• Blind item: "One of fashion's biggest brands might be dropping its penchant for locking coveted girls into seven figure contracts. Some sources hold that certain girls (maybe 2 or 3) will still be held in place while others allege the shut out will be total. Does it mean that the model-as-household name is doomed to extinction?" As Fashionologie points out, one of the only brands that ever offers models 7-figure contracts, and can propel them into household-name status, is Victoria's Secret. [Fashionologie]
  • Help Lauren Conrad decide which of two ugly outfits to wear in her Got Milk? commercial. [BodyByMilk]
  • Fashionair, a website we never used, is shutting down. [Fashionista]
  • Dress Barn is expanding. [WWD]
  • Hermès' sales rose 19% in the first quarter. [WSJ]
  • Kenneth Cole turned a profit last quarter, too. A modest profit of $1.8 million, but that's better than the $8 million loss they suffered in the same period last year. [Crain's]
  • Elizabeth Arden realized a loss of $3.9 million. But it says its Juicy Couture and Britney Spears fragrances are selling well. [WSJ]
  • Michael Kors is opening a store in the vacant space left by Emanuel Ungaro, which first closed its sole New York boutique, and then moved to the basement of the Plaza hotel. [ShopHound]
  • New York-based label Milly is adding handbags for Spring 2011. [DFR]
  • It's confirmed: Jones Apparel Group took a 55% stake in Stuart Weitzman. At a cost of around $180 million. [WSJ]
  • The Times talks to a haul vlogger who makes around $1,000 a month through YouTube's ad partners program; we conclude we are in the wrong business. [NYTimes]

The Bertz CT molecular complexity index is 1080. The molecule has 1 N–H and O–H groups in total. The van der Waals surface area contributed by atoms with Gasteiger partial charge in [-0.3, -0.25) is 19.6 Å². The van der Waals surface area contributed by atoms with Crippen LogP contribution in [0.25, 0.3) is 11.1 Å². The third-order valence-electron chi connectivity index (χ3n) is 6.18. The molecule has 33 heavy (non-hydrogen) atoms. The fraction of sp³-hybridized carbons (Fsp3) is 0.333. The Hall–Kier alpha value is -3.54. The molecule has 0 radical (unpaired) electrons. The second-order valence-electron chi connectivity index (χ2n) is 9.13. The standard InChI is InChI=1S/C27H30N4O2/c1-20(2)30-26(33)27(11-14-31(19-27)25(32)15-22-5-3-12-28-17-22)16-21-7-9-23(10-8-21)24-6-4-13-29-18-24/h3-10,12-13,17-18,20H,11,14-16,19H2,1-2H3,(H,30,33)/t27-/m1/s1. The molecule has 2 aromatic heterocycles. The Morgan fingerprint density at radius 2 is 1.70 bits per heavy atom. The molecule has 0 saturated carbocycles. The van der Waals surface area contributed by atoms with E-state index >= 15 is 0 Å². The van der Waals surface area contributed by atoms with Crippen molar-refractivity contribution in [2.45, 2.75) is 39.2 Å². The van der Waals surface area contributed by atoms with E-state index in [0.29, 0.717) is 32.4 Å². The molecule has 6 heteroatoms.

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Interesting list, but in my experience New York is not a great city for vintage or used clothing. There's more of a demand (blame hipsters) and thus prices are much higher.

The 99% crap thing is true of any thrift store. A lot of things come from the sort of people you wouldn't want to dress like and I know the stuff I give away to thrift stores isn't usually very nice. But in New York, I have done a lot of shopping and never found anything really amazing at a really low price except once; I was at a charity sale in the Upper East Side and bought a gorgeous pair of earrings (costume, but would normally run for several hundred dollars) for twenty bucks.

But in Virginia, where I'm from, I have had so much more luck. There's an amazing vintage store in Richmond where I got a 1950's polka dot sun dress that I can't wear without getting hundreds of compliments for $40. You wouldn't find that in New York for under $100. I also got a reproduction hat with a little net veil for $36. I have a fifteen dollar 1950's velvet hat that I got for $15 in an antique mall in Fredericksburg. Now, anywhere in the south, thrift stores are gold mines. Odds are that there will maybe be one cute thing in your size in a giant store, but when you find it it will almost definitely be under $10. My favorite dress at the moment is a vintage sun dress (I would guess '60's or 70's) in a simple cut that I got for four bucks in a thrift store in Virginia Beach. In fact, unless you're prepared to spend a lot of money I would say New York is the worst city for vintage clothing I've ever been to. Real estate is expensive and demand is high, so prices are going to be higher. Where they aren't higher, the place is packed with hipsters who buy up all the good stuff.

I think in any city the ability to find good vintage clothing depends on how many hipsters are living there. The fewer the hipsters, the better the picking.